In becoming the best of you, you are becoming a human complete; this is about owning your responsibility to the world through commitment to self-observation. See yourself without interfering. Don’t cling on to the parts that are breaking off.

///

8// Consummate the ting
I have a practice that I like to call ‘astro-masturbation,’ whereby I make love to apparitions of myself. It can be me as I am, me with a better haircut, me in my trans dreams, but it’s always me. Sometimes there’s two of me, sometimes there’s three, four, five of me, but they’re all visions of me making love to me. I get to switch between giving and receiving endlessly and equally, and they’re the best orgasms I’ve ever had.

Lay down your favorite blankets, light that incense, and make sweet love to yourself while listening to Banks sing ‘I fuck with myself more than anybody else.’ My vows promised, ‘I will make love to you not because I want to use you as a tool of pleasure but because I love you, because you turn me on, because your body, my body, is my favorite body of all the bodies on earth.’

If you feel moved, Lisa asks for wedding gift donations to The White Helmets, unarmed volunteer rescue workers operating in Syria’s most dangerous zones, risking their lives daily to save the lives of others.

EDUCATING SYRIAN YOUTH, RETURNING WITH TRUTH

As the reign of terror wages on, poet-activist Lisa Luxx says she can no longer be silent. Join her journey to Lebanon to educate Syrian youth, and help pave the way towards new worlds …

Lisa Luxx by Suzi Corker

From the cradle of civilisation sprung everything you know. The context of every story you’ve been told. And for the past six years the cradle which birthed the youngest part of us, has been turning into a black hole. I’m talking about Syria. The seed from which society was grown.

Where a peace march for liberation has ended in a reign of terror. Violence so extreme, you wouldn’t think it could be contained in 2017. A darkness so thick, we could all fall into it.

In 2011, a peaceful uprising against an oppressive government began. The government responded with bullets. Since then, a country built on tolerance and cultural differences has become divided into many violent factions, each funded by a different foreign government with their own wicked intentions: Russia, Saudi, the US, and the rest are sat around Syria like it’s a chess board.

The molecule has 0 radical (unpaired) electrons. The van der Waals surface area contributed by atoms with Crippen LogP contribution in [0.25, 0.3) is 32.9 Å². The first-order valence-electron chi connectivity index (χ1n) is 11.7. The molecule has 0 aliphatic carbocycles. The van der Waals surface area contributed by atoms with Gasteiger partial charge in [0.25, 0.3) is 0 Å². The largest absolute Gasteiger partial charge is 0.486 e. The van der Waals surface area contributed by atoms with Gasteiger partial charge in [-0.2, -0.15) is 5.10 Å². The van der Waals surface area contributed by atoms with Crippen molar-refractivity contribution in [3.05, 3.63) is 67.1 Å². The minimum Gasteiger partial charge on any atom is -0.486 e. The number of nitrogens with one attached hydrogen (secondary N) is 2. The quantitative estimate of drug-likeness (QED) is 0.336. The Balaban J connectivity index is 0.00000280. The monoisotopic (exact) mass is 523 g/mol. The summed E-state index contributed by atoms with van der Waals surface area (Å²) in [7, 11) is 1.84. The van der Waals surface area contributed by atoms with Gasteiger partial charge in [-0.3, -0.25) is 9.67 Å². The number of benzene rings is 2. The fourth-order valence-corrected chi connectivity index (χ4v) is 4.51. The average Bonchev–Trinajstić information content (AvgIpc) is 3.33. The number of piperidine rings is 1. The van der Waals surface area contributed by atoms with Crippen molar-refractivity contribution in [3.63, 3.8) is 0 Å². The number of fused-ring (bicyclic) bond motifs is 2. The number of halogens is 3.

Citizens have, for a while, been cut off from basic human resources like food and water. Activists have risen, and been tortured. Those who have escaped, have lost everything they had and everyone they knew. The whole situation split into so many pieces, there is no longer a clear solution. And there are children from Syria, now, who know nothing but this. For it is the only ‘normal’ they have witnessed.

So complicated. So ‘far away.’ It is easy to turn our heads, run a rose water bath, and get lost in our comfort. But I believe the spiritual purpose of the Internet is to usher in global awareness. I believe we were born in these times because it is our generations’ responsibility to honour this. I also believe that safety is our most valuable asset (an asset because it can be taken away at any moment).

So every day, when I think about Syria, I having been asking myself: how can I share the wealth of my safety?

A couple of years ago, I was nominated for a Peace Poetry Award, and at the ceremony a Syrian refugee named Sleman spoke of his escape: “though my body is now here, my soul is still in Syria.” Every cell in my body became an eye, opening. A remembering awoken in my own DNA.

For I too am Syrian, on my birth father’s side. I was born and raised in England in an adopted family; happy, safe, comfortable. But I feel the shelling and screams of Aleppo, Homs, and my patrilineal homeland, Damascus, in my bones. And I hear the silence of the West.

So in December I will travel to Syria’s neighbouring country, Lebanon, to volunteer with refugee children and teenagers in Shatila. I will be teaching English and the arts. It’s not that I believe education can solve a problem like Syria. I don’t. It won’t. But I know that language and creativity can pave roads to new worlds.

Writer and translator Lina Mounzer asks if using writing to make sense of war “is the desire to know or the desire to be known?” It seems to me it is both. To translate your story through language and arts is to know your experience is seen, your truth valid, and that your heart has been heard.

Our governments here won’t lead the way. So why can’t we— the wise witches of the West— put our power into making those roads manifest?

While I am in Lebanon, I’ll be collecting the stories that wish to be told, and translating them into poetry that I can share back home. Behind the headlines are 23 million truths. It’s those voices I hope to give a platform to.

I believe that only when our eyes are open, can we begin to let the light in. That change will only come from direct action. That when faced with a black hole, we must hold hands. That together, our strength will dwarf that which we withstand.

Lisa will be volunteering in Lebanon with the support of a Gofundme campaign. Please support her and donate HERE. You can also follow Lisa’s journey on Facebook, Instagram and Twitter.